|5.||Crayola Portfolio Series Oil Pastels||Water-soluble|
Let’s look at each one more closely, shall we?
1. Mungyo Gallery Soft Oil Pastels (Set of 48)
Smooth oil pastels are what every beginner needs, and that’s precisely what you get with Mungyo. The sticks go on so creamy like a professional quality oil pastel.
The set comes in 48 colors, which is a vast enough collection for a beginner. There’s a satisfactory assortment of shades for the different colors making this set pretty versatile.
The pigment load offers adequate saturation and outstanding opacity for gallery-worthy results. They blend incredibly well too.
Oil pastels typically smell of oil but not with Mungyo. You’ll enjoy using these oil pastels without the odor, which is a benefit if the smell is not your favorite (though not all mind).
Unfortunately, there’s no information nor certification for non-toxicity. The formulating ingredients are not listed either. Most artists are accustomed to this risk; the best art materials are sometimes toxic. But if you are concerned, you can always wear gloves and keep your art space well ventilated.
Other than that, these are superior quality oil pastels for beginners. They are perfect for newbies and are good enough to take you through to the intermediate and professional stages too.
2. Pentel Arts Oil Pastels (50 Color Set)
Pentel brand has been around us for years. If you’ve never gotten the chance to try any of its products from childhood, here’s an opportunity for oil pastels.
This set comes with 50 assorted colors that go on paper or canvas so vivid and bright.
The oil pastels are not creamy like Mingyo but soft enough to glide on smoothly. Given some time to warm up in your hands, the sticks melt and will smear and blend a lot better.
Pentel oil pastels are ACMI certified non-toxic. This makes them absolutely safe for use even by young beginner artists.
These are great oil pastels to test the waters with and are offered at an unbeatable price. If you are on a low budget but high on expectation, these are the best oil pastels for you.
3. Sakura Cray-Pas Expressionist Oil Pastel Set (50 Colors)
Sakura Expressionist is not the creamiest oil pastel set out there. Nothing gooey or messy. Just soft enough to smudge but thick enough to give texture.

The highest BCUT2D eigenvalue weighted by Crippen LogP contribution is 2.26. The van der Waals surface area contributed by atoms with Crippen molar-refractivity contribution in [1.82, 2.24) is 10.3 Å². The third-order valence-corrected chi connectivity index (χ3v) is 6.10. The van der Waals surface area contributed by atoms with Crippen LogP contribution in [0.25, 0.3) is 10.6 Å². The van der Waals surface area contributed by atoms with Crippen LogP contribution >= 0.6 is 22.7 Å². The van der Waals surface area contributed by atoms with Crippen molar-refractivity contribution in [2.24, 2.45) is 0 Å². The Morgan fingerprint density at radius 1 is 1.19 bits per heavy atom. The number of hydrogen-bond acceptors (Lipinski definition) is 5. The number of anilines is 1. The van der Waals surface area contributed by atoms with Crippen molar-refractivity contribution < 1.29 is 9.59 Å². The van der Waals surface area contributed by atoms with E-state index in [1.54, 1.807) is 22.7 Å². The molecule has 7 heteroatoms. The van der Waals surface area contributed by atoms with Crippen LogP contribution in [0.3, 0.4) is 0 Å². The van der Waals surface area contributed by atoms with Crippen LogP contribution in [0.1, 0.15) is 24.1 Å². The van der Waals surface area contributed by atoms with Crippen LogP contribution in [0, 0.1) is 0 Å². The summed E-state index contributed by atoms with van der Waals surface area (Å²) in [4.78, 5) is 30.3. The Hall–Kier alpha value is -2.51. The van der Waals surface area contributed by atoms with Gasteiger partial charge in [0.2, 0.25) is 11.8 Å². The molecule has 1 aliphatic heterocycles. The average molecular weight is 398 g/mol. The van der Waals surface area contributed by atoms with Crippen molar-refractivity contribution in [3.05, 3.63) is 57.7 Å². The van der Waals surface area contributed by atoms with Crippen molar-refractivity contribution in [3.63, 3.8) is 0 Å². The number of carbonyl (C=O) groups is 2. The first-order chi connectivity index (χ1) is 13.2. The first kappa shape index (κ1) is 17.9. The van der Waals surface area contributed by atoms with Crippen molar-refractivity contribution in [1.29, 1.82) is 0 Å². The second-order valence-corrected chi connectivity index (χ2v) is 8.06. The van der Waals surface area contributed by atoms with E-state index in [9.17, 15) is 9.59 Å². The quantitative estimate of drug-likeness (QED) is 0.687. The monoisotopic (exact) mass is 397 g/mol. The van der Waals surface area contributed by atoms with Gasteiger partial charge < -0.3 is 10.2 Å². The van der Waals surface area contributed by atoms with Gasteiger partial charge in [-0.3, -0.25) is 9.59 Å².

There is a great selection of colors, 48 in total with 2 blenders. Each color is chock full of pigment resulting in excellent coverage and vibrancy.
In addition to quality, the Expressionist is also a winner for quantity. You get more volume per stick than any other oil pastels reviewed here, making it a great value set.
It bears the necessary safety certification marks from CE and AP, which clear it as a non-toxic medium.
The one thing you’ll absolutely love about Sakura is that they offer their oil pastels as individual colors. So anytime you run out of white, black, or whichever colors you utilize the most, you need not buy an entirely new set to replenish them.
4. Faber-Castell Creative Studio Oil Pastel Crayons (36 Colors)
Faber-Castell is the maker of fine-quality products. You can only expect these oil pastels to be up to scratch.
The 36 color collection is so beautiful and versatile enough to convey whichever image. Some of its colors you only find in premium oil pastels like the various shades of cadmium, fuchsia, teal, turquoise, and an array of skin tones.
Each colored stick is dense with pigment showing bright and lively coverage. Its blending abilities are ok for a beginner or the occasional hobbyist.
The oil pastels have a medium-firm consistency, not too soft nor too hard. They perform best on smooth surfaces and can be a little flakey with textured paper.
Faber-Castell oil pastels are certified non-toxic so you can concentrate on being creative without worrying about safety.
5. Crayola Portfolio Series Oil Pastels (24 Count)
The Crayola brand needs no introduction. Although associated with kid’s art supplies, this set performs beyond and above student-grade oil pastels, making it surprisingly ideal for beginner adults.
The compact box contains 24 colors: white, yellow, red-orange, red, pink, violet, true blue (light blue), blue, yellow-green, green, rust, black, moss, cerulean, blue-green, slate gray, orange, golden brown, medium brown, gray, yellow-orange, red-violet, peach, and blue-violet.
The oil pastels have a fantastic pigment load keeping the artwork looking brilliant. The sticks are super smooth and lay down with minimum effort.
Blending Crayola Portfolio oil pastels is such a breeze thanks to their consistency. You can mix them and create new colors as well as a seamless gradation.
Being water-soluble oil pastels makes them a versatile choice. They interact well with watercolors, acrylic paints, and markers. This particular feature makes it easy to wash off hands and surfaces without leaving a sticky residue.
Crayola oil pastels conform to ASTM-D 4236 safety standards, and the AP/ACMI logo on the package shows they are certified as non-toxic.
Though small, this Crayola set is a little performer. It is seriously good at doing what oil pastels are supposed to do and is a great oil pastel starter set for amateurs.
Once you’ve found the right oil pastels for you, check out this awesome tutorial by Tom Quigley Art of YouTube. He shows some of his tips and techniques for painting with oil pastels. Happy painting!